This paper describes the experiences and concerns of women participating in a short-term AZT intervention feasibility study to prevent mother-to-child HIV transmission at three sites in India. The study used qualitative methods to examine the experiences of 31 women during late pregnancy, delivery and at post-natal visits. It also elicited the perspectives of 19 healthcare providers. Frequent visits required during late-pregnancy and the post-natal period presented concerns for the women in the study. Women's understanding of the long-term implications of participating in the intervention study was poor, and living with uncertainty about the HIV status of the newborn was a major concern. The provision of psychosocial support is essential in future intervention studies and should be incorporated on an ongoing basis. Networking with women-centred support groups may be helpful in enabling women to gain the long-term benefits of this type of intervention.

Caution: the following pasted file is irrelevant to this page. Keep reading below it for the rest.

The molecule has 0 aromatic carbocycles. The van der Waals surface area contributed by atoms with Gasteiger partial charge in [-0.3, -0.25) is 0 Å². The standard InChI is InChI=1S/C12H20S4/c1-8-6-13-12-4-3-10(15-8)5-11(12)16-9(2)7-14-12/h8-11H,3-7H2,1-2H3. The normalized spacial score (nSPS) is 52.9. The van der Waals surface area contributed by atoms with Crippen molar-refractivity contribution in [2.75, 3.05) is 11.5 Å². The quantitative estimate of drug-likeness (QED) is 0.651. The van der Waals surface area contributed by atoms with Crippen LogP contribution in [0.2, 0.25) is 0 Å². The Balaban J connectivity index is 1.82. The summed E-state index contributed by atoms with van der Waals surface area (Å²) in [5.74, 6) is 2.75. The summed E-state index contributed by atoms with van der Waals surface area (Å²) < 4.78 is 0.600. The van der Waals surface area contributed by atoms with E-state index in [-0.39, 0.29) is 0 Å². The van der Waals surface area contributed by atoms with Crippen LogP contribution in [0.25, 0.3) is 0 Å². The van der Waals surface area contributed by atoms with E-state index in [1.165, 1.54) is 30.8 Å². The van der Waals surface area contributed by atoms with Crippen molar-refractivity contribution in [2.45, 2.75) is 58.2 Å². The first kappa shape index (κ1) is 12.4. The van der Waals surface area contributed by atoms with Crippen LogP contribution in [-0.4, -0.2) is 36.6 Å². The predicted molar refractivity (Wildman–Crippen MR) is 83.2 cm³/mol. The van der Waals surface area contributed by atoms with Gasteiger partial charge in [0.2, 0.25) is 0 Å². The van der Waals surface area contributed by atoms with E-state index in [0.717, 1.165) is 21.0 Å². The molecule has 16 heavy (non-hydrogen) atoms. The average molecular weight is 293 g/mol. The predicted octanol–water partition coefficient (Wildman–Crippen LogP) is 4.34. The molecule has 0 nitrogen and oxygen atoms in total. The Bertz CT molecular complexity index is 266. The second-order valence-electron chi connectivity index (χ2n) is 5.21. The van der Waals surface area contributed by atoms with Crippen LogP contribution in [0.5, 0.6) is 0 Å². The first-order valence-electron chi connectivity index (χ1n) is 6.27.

Culture, Health & Sexuality (2007) 9 (2) 199-207 [doi: 10.1080/13691050600942249]
Concerns and experiences of women participating in a short-term AZT intervention feasibility study for prevention of HIV transmission from mother-to-child.